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Supplemental Security Income Disability
The Supplemental Security Income disability programs are the largest of several federal programs that provide assistance to people with disabilities. This program is administered by the Social Security Administration and only individuals who have a disability and meet medical criteria may qualify for benefits under this program. Supplemental Security Income Disability pays benefits to you and certain members of your family if you are insured meaning that you worked long enough and paid Social Security taxes.

If you apply for Supplemental Security Income disability benefits for your school-age child, SSA will want all of your child’s records including achievement tests, intelligence testing, records of speech therapy, grades, attendance records, special education records, and any other records that the school has on your child. When you apply for disability benefits, you will sign a release form for SSA to send to your child’s school to obtain copies of your child’s records.

If your child has a learning problem, SSA may send your child for additional testing at SSA’s expense even if your child’s school records contain intelligence testing. For children seven years and older, SSA will generally want records performed in the last two years. If your child’s school performed intelligence testing using a different test, SSA will want new testing. SSA requires testing performed by a psychologist. Psychologists include any one with one of the following titles; school psychologist, Psy.D., psychologist, Ph.D., psychologist, Ed.D., psychologist. All of these persons must be licensed to practice in whatever state they practice in. If your child’s school records include testing performed by a school psychometrist or other person, SSA will want new testing. If there is evidence that your child did not cooperate fully with the school testing, SSA will want a new test.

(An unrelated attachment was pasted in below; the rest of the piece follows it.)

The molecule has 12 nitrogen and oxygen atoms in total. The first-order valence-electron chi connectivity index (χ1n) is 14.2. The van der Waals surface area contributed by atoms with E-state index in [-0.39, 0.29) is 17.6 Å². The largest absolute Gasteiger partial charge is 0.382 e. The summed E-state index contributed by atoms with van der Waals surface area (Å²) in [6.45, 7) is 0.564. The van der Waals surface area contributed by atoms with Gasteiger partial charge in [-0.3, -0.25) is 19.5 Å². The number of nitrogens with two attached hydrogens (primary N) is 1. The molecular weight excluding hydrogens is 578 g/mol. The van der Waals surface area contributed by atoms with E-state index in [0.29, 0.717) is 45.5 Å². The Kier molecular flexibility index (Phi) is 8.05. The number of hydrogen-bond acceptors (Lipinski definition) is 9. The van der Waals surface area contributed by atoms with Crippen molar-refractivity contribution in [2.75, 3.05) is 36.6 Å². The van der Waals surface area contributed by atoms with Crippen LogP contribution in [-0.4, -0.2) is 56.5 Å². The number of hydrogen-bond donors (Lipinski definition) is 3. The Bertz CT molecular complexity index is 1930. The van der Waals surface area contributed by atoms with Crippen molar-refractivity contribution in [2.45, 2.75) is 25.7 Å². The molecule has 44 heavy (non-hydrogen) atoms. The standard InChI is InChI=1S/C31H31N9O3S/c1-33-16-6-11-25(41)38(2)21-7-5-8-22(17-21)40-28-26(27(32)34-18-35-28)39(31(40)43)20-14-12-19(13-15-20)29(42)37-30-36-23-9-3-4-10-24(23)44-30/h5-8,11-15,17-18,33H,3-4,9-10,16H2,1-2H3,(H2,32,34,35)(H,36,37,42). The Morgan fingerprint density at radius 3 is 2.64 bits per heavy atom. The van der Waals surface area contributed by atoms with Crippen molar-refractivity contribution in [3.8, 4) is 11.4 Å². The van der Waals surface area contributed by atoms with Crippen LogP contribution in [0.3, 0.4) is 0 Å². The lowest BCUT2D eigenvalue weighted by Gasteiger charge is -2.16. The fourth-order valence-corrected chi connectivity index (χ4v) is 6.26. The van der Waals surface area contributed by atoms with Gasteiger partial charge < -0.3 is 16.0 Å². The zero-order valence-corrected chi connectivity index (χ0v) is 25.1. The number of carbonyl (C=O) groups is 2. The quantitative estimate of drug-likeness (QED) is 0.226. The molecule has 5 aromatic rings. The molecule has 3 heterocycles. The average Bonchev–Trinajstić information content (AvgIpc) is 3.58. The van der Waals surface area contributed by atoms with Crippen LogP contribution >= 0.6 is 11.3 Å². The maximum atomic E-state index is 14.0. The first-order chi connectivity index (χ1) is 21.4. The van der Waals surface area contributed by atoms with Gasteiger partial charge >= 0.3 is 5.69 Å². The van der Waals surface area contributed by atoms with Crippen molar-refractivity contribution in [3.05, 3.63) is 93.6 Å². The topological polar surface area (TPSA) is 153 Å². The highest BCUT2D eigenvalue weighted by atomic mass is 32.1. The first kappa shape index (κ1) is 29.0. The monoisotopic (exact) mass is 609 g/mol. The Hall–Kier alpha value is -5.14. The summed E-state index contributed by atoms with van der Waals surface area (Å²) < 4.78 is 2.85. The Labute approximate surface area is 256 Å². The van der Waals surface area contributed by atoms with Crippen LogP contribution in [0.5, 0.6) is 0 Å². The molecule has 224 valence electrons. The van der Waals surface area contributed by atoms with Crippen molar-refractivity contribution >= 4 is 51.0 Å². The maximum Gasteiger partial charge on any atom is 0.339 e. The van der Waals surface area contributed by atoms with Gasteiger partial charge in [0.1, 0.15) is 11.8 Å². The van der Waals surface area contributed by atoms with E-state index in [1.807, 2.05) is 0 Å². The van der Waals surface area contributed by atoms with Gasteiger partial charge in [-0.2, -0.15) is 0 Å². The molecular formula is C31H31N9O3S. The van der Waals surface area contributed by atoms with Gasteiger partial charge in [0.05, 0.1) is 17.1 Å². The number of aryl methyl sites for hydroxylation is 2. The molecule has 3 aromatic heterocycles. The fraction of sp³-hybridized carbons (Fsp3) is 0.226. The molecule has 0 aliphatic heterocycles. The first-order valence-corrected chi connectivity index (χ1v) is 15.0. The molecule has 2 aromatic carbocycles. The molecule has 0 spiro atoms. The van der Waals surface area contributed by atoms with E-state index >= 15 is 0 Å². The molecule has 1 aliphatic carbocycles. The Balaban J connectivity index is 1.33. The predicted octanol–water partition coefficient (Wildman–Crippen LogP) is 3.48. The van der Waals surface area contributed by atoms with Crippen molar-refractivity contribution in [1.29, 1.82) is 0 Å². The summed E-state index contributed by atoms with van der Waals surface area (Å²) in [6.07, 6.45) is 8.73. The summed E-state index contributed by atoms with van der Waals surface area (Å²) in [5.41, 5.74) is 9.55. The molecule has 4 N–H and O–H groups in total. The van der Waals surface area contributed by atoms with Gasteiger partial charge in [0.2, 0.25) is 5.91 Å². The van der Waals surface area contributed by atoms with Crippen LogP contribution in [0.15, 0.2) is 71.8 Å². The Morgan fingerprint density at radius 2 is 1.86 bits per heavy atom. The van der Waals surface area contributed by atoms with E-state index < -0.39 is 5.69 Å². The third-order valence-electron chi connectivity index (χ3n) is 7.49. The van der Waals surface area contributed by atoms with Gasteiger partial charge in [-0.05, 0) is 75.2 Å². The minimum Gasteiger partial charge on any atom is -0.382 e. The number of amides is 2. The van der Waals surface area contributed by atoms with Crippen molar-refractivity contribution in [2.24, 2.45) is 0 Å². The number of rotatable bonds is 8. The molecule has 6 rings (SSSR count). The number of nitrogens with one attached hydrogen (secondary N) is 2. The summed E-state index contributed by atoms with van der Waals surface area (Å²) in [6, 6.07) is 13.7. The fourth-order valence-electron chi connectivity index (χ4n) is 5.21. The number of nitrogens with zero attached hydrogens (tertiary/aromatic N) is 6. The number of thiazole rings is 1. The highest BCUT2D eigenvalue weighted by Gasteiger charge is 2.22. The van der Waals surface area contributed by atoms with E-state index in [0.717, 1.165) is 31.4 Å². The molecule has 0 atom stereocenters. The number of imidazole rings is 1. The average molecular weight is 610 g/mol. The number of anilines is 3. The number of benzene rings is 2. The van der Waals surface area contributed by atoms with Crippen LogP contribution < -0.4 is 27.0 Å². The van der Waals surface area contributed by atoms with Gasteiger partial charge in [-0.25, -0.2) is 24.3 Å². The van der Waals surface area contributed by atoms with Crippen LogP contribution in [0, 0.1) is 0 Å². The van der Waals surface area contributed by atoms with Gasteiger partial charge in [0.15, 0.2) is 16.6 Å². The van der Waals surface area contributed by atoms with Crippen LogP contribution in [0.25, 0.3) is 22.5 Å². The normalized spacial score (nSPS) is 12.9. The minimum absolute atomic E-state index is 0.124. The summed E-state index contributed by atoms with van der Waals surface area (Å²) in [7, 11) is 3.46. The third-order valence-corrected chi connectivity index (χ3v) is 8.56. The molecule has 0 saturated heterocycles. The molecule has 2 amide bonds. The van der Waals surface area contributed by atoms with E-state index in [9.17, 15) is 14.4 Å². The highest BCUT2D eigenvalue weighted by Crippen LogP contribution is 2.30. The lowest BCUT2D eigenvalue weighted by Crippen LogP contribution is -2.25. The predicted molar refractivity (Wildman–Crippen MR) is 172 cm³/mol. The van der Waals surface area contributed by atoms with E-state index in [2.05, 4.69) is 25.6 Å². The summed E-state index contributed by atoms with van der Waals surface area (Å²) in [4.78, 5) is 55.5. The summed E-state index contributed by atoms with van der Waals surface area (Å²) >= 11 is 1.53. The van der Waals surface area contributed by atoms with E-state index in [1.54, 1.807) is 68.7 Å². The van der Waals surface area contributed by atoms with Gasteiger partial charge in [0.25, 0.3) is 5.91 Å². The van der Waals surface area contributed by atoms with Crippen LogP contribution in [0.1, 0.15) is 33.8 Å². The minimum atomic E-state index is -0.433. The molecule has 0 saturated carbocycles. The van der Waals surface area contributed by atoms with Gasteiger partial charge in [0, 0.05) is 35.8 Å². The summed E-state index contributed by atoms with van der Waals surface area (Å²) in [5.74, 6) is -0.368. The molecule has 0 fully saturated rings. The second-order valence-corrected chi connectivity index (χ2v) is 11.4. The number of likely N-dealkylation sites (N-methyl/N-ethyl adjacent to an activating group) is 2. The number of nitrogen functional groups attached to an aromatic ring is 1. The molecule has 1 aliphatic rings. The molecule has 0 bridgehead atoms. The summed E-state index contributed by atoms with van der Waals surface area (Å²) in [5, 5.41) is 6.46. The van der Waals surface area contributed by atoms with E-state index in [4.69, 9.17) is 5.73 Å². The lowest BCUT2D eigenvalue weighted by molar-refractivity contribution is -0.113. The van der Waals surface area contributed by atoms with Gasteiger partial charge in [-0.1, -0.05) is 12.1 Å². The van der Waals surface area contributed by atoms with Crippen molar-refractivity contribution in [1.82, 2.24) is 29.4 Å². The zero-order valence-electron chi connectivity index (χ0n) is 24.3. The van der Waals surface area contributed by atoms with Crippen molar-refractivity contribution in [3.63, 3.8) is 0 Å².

Conditions that are severe enough to qualify for disability benefits will impact your child’s functioning at school in some way. Maybe your child has to use a wheelchair to get around. Maybe your child has to be in special classes for the learning disabled or severely emotionally disturbed. Maybe your child’s condition causes frequent absenteeism. Maybe your child has to take medication at school. In one way or another, disabling conditions will impact your child’s function at school. If your child’s school is unaware of your child’s condition, then your child’s condition is not likely to be severe enough for your child to qualify for disability benefits. Also, just because your child is in special education classes in school does not necessarily mean that SSA will decide that your child is disabled.
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